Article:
By Mike Dolan
LONDON, March 15 (Reuters) - Bank of England chief Mervyn King suggested this week the “black cloud” over the economy may be lifting, but with assets buoyant and the pound feeble, what investors think of Britain’s growth prospects is less clear.
King surprised markets by saying on Thursday he saw “momentum” behind a UK recovery that will emerge this year, and that sterling was fairly valued after a recent tumble. ID:nL6N0C6EA7]
The pound’s broad exchange rate index, which has plunged up to 7 percent in 2013, promptly perked up a bit.
Sterling remains about 25 percent lower on a trade-weighted basis than before the crisis that started in 2007, however, while soaring British stock prices appear in step with King’s new-found optimism.
But which more accurately reflects investors’ views of the British economy after a long period during which financial sector retrenchment, household deleveraging and fiscal austerity have meant little or no growth?
Pessimists feel the rhetorical shift by King, who talked last year of a “black cloud of uncertainty” over the economy, may simply be aimed at shoring up sterling to prevent “stagflation”, where a free-falling pound aggravates import inflation even as growth flatlines.
Others say the gloom is probably overdone.
Standard Life Investments director Jonathan Gibbs said he is sceptical stagflation has taken hold, and that even if such a toxic combination persisted, it would not mean a repeat of the dire 1970s economic and investment environment the term evokes.
“We would argue that the medium-term return environment is continuing to improve,” said Gibbs. UK markets’ exposure to global reflation and recovery rather than the sluggish domestic economy is helping drive equity and real estate performance, he added, while investors are also seeking inflation protection.
The slow beginnings of a worldwide shift in asset allocations from expensive low-yielding bonds to equities is also a support for the stock market, which hit five-year highs this week, Gibbs said.
Citi economist Robert Buckland said the rally in UK and U.S. equities is driven mainly by valuations, with the state of the domestic economy almost beside the point, and reflects a similar rebound of earnings per share (EPS) back above 2007 levels.
Cyclically-adjusted price/earnings estimates for British stocks are still about 15 percent below 40-year averages despite recent gains.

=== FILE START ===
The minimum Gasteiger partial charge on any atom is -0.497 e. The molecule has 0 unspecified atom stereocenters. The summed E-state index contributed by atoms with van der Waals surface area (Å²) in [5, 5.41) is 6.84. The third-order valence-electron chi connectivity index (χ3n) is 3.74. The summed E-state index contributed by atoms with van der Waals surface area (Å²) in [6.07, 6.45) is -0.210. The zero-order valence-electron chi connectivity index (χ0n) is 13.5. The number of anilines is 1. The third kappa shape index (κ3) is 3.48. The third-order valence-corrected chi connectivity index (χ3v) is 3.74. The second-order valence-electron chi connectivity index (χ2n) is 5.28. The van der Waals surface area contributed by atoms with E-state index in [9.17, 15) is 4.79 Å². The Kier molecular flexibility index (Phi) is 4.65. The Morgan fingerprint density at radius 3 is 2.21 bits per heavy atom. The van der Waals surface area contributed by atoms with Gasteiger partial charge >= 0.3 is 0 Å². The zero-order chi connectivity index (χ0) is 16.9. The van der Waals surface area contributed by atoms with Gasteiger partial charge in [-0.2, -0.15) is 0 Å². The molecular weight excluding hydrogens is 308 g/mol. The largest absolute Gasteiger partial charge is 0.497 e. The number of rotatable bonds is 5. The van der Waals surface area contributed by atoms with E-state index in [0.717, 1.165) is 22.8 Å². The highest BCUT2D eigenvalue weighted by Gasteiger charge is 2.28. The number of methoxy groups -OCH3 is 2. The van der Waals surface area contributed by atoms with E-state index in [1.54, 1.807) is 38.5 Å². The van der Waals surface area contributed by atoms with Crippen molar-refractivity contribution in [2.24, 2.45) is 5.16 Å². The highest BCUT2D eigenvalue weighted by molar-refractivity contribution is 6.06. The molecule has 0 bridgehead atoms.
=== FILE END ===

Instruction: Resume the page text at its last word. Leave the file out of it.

“If economic growth, or lack of it, was all that mattered, then we would expect the GEMs (Global Emerging Markets) and Asia ex-Japan equity markets to be hitting all-time highs, which is not the case,” Buckland wrote.
But for overseas investors, who according to the Office for National Statistics own more than 40 percent of Britain’s stock market, the key issue may be the performance of sterling.
A dollar-based fund invested in the FTSE 100, which has gained 10 percent in 2013, would have seen its gains reduced to just 3 percent once the falling pound is taken into account.
With 10-year gilts offering annual yields of less than 2 percent, a sustained exchange rate move like the one we’ve seen this year is also a potential wipeout for bond investors.
And as few expect any let-up in government’s fiscal squeeze in next week’s annual budget, the pound will ultimately take its cue from whether the central bank moves again to support the economy by printing more money to buy bonds.
That’s why yields on gilts, a third of which are already owned by the Bank of England, remain so low despite rising inflation expectations, the loss of Britain’s triple-A credit rating and a general retreat from core government debt.
Sub-2-percent 10-year yields stand in stark contrast to 10-year inflation expectations as high as 3.3 percent, as read from the inflation-protected bond market.
Bank of England minutes next week will reveal whether King still favours more bond-buying and if he’s winning the debate among fellow monetary policymakers. Beyond that, new governor Mark Carney is widely expected to be given a more dovish mandate when he takes over from King in July.
So if strength in gilts is at least partly a monetary illusion conjured up by current and expected quantitative easing, is the FTSE’s surge - to all-time highs on total returns indices - also a QE distortion?
Buckland at Citi said there was little to back that up.
“If QE has been important in driving share prices up, it seems to be more through its fundamental support of EPS than its ability to inflate valuations,” he said. “Some of this support might come from the ability of QE to weaken the currency and so boost stock market EPS.”
The pounds’ fall, then, is a double-edged sword, as the ‘currency wars’ debate and Japan’s reflation push attests.
While some investors see a healing global economy and employment data that is more upbeat than backward-looking growth figures as supporting King’s line, others feel the pound will continue to feel the heat for a variety of reasons.
Scott Thiel, Head of European and Global Bonds at the world’s biggest asset manager BlackRock, told Reuters earlier this month the pound had further to fall, reflecting political uncertainty as much as the economic picture.
He cited questions about the stability of the governing coalition, rifts within the ruling Conservative Party and a promised referendum on European Union membership.
“Introducing the idea of British vote on European Union membership is a negative for how investors view the UK. A ‘No’ vote would be negative because of the amount of connectivity between the UK and EU is so unbelievably high,” Thiel said.
”If you’re starting a company ... you need a multi-year plan.
“If there is the possibility that in five to six years you’re going to have to go through this Y2K-type problem, it will impede your ‘animal spirits’, as it were - your decision to hire, or open a new plant.”